#10 Story: The Other Smoky Taste
First Published in the November 2009 Edition
By Janet Eastman
Toasted oak barrels, good. Toasted grapes, bad. Those facts worried grape growers and winemakers in September when wildfires swept through Southern Oregon’s wine regions and smoke settled for days over ripening grapes.
In cocktail conversations, speculators may think that fire would add a pleasing character to wine. But viticulture and enology experts have tested the actual results and found that smoke-tainted grapes can sometimes retain an unforgiving taste of ashtray, screeching rubber tires, disinfectant or charred meat. This is not to be confused with the classic cigar smoke or leather aromas that come from the process of aging wine in oak barrels.
Western Australia’s Department of Agriculture & Food recently issued a report after years of analyzing the effect of smoke on winegrapes and concluded: “Where significant smoke exposure occurs during sensitive periods of vine development the resultant wine is unfit for purpose.”
Fortunately, the September fires that encroached upon several vineyards, including RoxyAnn Winery in Medford and Weisinger’s of Ashland Winery, aren’t predicted to have the impact of closer, lingering fires.
“The fire here was a bit of a scare because it was driven by strong hot winds and it threatened nearby houses,” said RoxyAnn Managing Director Michael Donovan. “But the haze in the sky cleared up quickly, and it will not affect the wine.”
Greg Jones, a Southern Oregon University professor and research climatologist, spent a week in South Africa recently with Australian David Wollan, one of the world’s foremost authorities on smoke taint. Jones says the severity of smoke damage depends on the amount of smoke, how long it lingers and when it occurred during the plant’s growth cycle.
Grapevines are most susceptible to smoke compounds a week after veraison through to harvest, according to the Australian report. Research continues, but scientists have found that heavy exposure of smoke for as little as 30 minutes can change the flavor of wine.
“The fires in the Umpqua were higher up in the mountains and not near any Umpqua vineyards,” said Jones. “Most of the Rogue was under a pall of smoke from the Umpqua fires for three to four days, but it was not heavy or long enough to make a significant impact.”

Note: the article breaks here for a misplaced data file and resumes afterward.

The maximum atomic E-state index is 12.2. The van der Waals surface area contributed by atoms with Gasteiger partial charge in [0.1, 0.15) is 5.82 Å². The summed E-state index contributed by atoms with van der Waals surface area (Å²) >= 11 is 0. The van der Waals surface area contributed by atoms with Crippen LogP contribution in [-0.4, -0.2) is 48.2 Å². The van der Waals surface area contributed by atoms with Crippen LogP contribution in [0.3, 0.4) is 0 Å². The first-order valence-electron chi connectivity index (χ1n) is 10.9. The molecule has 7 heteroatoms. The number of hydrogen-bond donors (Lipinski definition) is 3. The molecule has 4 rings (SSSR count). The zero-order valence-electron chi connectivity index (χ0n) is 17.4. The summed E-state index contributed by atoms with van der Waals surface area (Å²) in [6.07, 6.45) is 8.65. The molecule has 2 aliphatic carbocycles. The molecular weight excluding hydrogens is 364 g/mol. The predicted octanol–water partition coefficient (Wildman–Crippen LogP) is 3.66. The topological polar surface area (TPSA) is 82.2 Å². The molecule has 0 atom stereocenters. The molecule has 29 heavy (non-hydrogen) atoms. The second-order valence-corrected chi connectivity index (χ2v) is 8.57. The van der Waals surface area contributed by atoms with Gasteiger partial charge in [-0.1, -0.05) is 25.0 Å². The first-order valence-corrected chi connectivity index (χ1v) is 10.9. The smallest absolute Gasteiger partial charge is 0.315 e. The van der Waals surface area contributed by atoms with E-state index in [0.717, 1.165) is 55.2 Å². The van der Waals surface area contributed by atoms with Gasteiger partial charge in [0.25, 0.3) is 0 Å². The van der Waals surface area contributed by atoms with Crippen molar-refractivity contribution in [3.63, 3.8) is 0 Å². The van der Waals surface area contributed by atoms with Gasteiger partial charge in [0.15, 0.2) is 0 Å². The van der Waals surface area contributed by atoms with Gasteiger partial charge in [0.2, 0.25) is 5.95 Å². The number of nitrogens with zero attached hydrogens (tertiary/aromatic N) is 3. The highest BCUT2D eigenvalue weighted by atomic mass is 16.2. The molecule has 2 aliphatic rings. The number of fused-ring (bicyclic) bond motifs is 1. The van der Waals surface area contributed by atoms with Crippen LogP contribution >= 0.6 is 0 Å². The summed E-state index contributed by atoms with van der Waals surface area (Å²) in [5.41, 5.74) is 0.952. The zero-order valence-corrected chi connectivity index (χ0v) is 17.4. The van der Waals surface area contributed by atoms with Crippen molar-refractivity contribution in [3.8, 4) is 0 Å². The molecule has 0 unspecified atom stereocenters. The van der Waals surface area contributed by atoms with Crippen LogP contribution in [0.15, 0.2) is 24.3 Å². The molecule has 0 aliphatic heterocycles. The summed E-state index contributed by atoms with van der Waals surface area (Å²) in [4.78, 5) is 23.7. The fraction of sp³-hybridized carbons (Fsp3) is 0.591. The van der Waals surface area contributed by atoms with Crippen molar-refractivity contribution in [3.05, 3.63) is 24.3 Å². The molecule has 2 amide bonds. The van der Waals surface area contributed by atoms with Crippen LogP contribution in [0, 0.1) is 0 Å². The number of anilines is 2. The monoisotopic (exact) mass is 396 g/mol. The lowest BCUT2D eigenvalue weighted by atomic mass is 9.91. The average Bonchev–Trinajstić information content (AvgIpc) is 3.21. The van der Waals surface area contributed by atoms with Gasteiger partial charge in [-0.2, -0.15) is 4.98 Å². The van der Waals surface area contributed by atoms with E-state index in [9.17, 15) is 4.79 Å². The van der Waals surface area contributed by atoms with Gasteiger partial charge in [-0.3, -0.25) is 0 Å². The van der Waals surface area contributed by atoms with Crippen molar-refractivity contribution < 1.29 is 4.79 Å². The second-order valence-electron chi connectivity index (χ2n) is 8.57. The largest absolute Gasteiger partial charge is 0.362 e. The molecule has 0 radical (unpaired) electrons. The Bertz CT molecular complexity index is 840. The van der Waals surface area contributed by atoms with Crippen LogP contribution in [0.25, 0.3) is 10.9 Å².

Jones noted some grape growers in Northern California were hit with smoke taint issues last year when fires burned for months. “It was significant and reports have indicated that some wines had to be treated,” he said.
To minimize the smoke effect, concerned vintners have used a high-volume cold-water wash, harvested by hand, removed leaf matter in the grape load and limited the amount of contact the skins have with the juice.
But telltale signs of lingering smoke sometimes aren’t detectable until bottling. And taint-removal systems have been criticized for leaving a scar on the flavors. Researchers are also looking into the taste changes in wines after protective chemicals have been applied to grapevines before a fire.
In the past, when less was known about smoke taint, winemakers had to just make the best of it with a bottle-it-and-be-proud attitude.
In 2002, the Biscuit Fire blazed nearly 500,000 acres in the Siskiyou National Forest. Inventive staff members at Troon Vineyard in the Applegate Valley boldly called attention to their smoky Cabernet Sauvignon grapes by bottling a wine they named Biscuit Fire Reserve. The label had red flames in the background. It’s now a collector’s item, once fetching $700 a bottle.
Some of the proceeds from that year were given to firefighters, a tradition that Troon continues. Owner Chris Martin, who purchased the winery in 2003 largely based on the wines that were in the barrel at that time—the smoke-affected 2002s—believes the vintage was spectacular because “a constant layer of smoke and haze in August and September [of 2002] gave a complete and even ripening to the clusters.”
Medford-based EdenVale Winery’s 2002 Pinot Noir, in which tasters today say they can detect the scent of smoke, won the bronze medal in the 2006 San Francisco Chronicle Wine Competition.
There’s also an aroma of smoke in Weisinger’s 2002 Rogue Valley Merlot.
“Wine is a natural product, and we inherit whatever nature sends us,” commented Weisinger’s Manager Robert Trottmann. “When there’s a smoke flavor to wine, is that a flaw?"
Janet Eastman is an Ashland-based journalist who covers Southern Oregon wine for www.examiner.com and other media.